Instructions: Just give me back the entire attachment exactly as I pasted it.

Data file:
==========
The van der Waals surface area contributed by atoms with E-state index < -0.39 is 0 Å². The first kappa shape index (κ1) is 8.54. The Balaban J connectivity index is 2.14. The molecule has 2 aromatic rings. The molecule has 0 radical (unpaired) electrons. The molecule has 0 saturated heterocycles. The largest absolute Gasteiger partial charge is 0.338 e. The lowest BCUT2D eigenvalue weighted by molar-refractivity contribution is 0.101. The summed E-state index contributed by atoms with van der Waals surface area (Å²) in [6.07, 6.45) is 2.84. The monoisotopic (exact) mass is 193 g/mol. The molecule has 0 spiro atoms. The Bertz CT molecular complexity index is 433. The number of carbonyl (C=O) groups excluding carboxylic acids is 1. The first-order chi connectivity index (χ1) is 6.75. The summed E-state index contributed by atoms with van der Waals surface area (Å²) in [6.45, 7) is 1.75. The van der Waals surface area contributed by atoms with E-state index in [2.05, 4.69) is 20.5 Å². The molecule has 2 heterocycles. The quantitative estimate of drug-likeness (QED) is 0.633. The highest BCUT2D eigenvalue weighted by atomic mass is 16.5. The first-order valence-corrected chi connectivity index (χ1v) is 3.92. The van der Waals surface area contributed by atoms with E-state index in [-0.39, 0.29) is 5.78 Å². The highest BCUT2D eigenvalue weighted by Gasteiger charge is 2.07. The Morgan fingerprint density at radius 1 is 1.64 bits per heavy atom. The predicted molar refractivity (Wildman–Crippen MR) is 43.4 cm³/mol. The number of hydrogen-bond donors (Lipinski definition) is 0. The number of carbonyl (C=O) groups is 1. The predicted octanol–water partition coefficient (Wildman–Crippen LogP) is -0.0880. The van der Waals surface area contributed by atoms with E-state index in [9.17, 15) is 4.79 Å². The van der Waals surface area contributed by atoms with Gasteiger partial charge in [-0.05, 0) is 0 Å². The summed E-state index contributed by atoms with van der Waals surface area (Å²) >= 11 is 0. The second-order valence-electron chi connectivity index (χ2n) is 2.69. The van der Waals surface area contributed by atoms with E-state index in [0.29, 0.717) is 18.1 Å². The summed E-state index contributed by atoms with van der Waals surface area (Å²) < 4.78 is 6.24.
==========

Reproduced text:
The van der Waals surface area contributed by atoms with E-state index < -0.39 is 0 Å². The first kappa shape index (κ1) is 8.54. The Balaban J connectivity index is 2.14. The molecule has 2 aromatic rings. The molecule has 0 radical (unpaired) electrons. The molecule has 0 saturated heterocycles. The largest absolute Gasteiger partial charge is 0.338 e. The lowest BCUT2D eigenvalue weighted by molar-refractivity contribution is 0.101. The summed E-state index contributed by atoms with van der Waals surface area (Å²) in [6.07, 6.45) is 2.84. The monoisotopic (exact) mass is 193 g/mol. The molecule has 0 spiro atoms. The Bertz CT molecular complexity index is 433. The number of carbonyl (C=O) groups excluding carboxylic acids is 1. The first-order chi connectivity index (χ1) is 6.75. The summed E-state index contributed by atoms with van der Waals surface area (Å²) in [6.45, 7) is 1.75. The van der Waals surface area contributed by atoms with E-state index in [2.05, 4.69) is 20.5 Å². The molecule has 2 heterocycles. The quantitative estimate of drug-likeness (QED) is 0.633. The highest BCUT2D eigenvalue weighted by atomic mass is 16.5. The first-order valence-corrected chi connectivity index (χ1v) is 3.92. The van der Waals surface area contributed by atoms with E-state index in [-0.39, 0.29) is 5.78 Å². The highest BCUT2D eigenvalue weighted by Gasteiger charge is 2.07. The Morgan fingerprint density at radius 1 is 1.64 bits per heavy atom. The predicted molar refractivity (Wildman–Crippen MR) is 43.4 cm³/mol. The number of hydrogen-bond donors (Lipinski definition) is 0. The number of carbonyl (C=O) groups is 1. The predicted octanol–water partition coefficient (Wildman–Crippen LogP) is -0.0880. The van der Waals surface area contributed by atoms with E-state index in [9.17, 15) is 4.79 Å². The van der Waals surface area contributed by atoms with Gasteiger partial charge in [-0.05, 0) is 0 Å². The summed E-state index contributed by atoms with van der Waals surface area (Å²) >= 11 is 0. The second-order valence-electron chi connectivity index (χ2n) is 2.69. The van der Waals surface area contributed by atoms with E-state index in [0.29, 0.717) is 18.1 Å². The summed E-state index contributed by atoms with van der Waals surface area (Å²) < 4.78 is 6.24.